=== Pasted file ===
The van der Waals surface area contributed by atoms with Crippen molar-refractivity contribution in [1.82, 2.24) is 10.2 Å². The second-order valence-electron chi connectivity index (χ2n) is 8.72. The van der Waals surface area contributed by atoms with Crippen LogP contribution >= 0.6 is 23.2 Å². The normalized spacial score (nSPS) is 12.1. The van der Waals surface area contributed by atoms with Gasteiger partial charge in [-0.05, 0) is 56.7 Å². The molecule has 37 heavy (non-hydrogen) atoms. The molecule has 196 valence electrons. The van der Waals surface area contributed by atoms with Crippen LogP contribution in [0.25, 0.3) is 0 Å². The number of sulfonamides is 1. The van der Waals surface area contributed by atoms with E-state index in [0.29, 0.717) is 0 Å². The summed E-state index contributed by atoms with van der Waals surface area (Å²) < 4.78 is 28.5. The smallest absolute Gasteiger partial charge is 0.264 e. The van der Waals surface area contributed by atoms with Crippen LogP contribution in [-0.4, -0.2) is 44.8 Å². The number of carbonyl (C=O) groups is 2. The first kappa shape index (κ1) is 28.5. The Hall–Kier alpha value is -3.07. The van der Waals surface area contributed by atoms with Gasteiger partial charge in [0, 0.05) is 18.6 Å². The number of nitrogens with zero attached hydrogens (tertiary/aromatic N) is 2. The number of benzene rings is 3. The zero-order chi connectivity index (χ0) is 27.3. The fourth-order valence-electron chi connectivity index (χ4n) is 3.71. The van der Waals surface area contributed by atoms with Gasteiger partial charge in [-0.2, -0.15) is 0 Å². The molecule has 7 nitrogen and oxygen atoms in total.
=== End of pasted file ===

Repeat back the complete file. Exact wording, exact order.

The van der Waals surface area contributed by atoms with Crippen molar-refractivity contribution in [1.82, 2.24) is 10.2 Å². The second-order valence-electron chi connectivity index (χ2n) is 8.72. The van der Waals surface area contributed by atoms with Crippen LogP contribution >= 0.6 is 23.2 Å². The normalized spacial score (nSPS) is 12.1. The van der Waals surface area contributed by atoms with Gasteiger partial charge in [-0.05, 0) is 56.7 Å². The molecule has 37 heavy (non-hydrogen) atoms. The molecule has 196 valence electrons. The van der Waals surface area contributed by atoms with Crippen LogP contribution in [0.25, 0.3) is 0 Å². The number of sulfonamides is 1. The van der Waals surface area contributed by atoms with E-state index in [0.29, 0.717) is 0 Å². The summed E-state index contributed by atoms with van der Waals surface area (Å²) < 4.78 is 28.5. The smallest absolute Gasteiger partial charge is 0.264 e. The van der Waals surface area contributed by atoms with Crippen LogP contribution in [-0.4, -0.2) is 44.8 Å². The number of carbonyl (C=O) groups is 2. The first kappa shape index (κ1) is 28.5. The Hall–Kier alpha value is -3.07. The van der Waals surface area contributed by atoms with Gasteiger partial charge in [0, 0.05) is 18.6 Å². The number of nitrogens with zero attached hydrogens (tertiary/aromatic N) is 2. The number of benzene rings is 3. The zero-order chi connectivity index (χ0) is 27.3. The fourth-order valence-electron chi connectivity index (χ4n) is 3.71. The van der Waals surface area contributed by atoms with Gasteiger partial charge in [-0.2, -0.15) is 0 Å². The molecule has 7 nitrogen and oxygen atoms in total.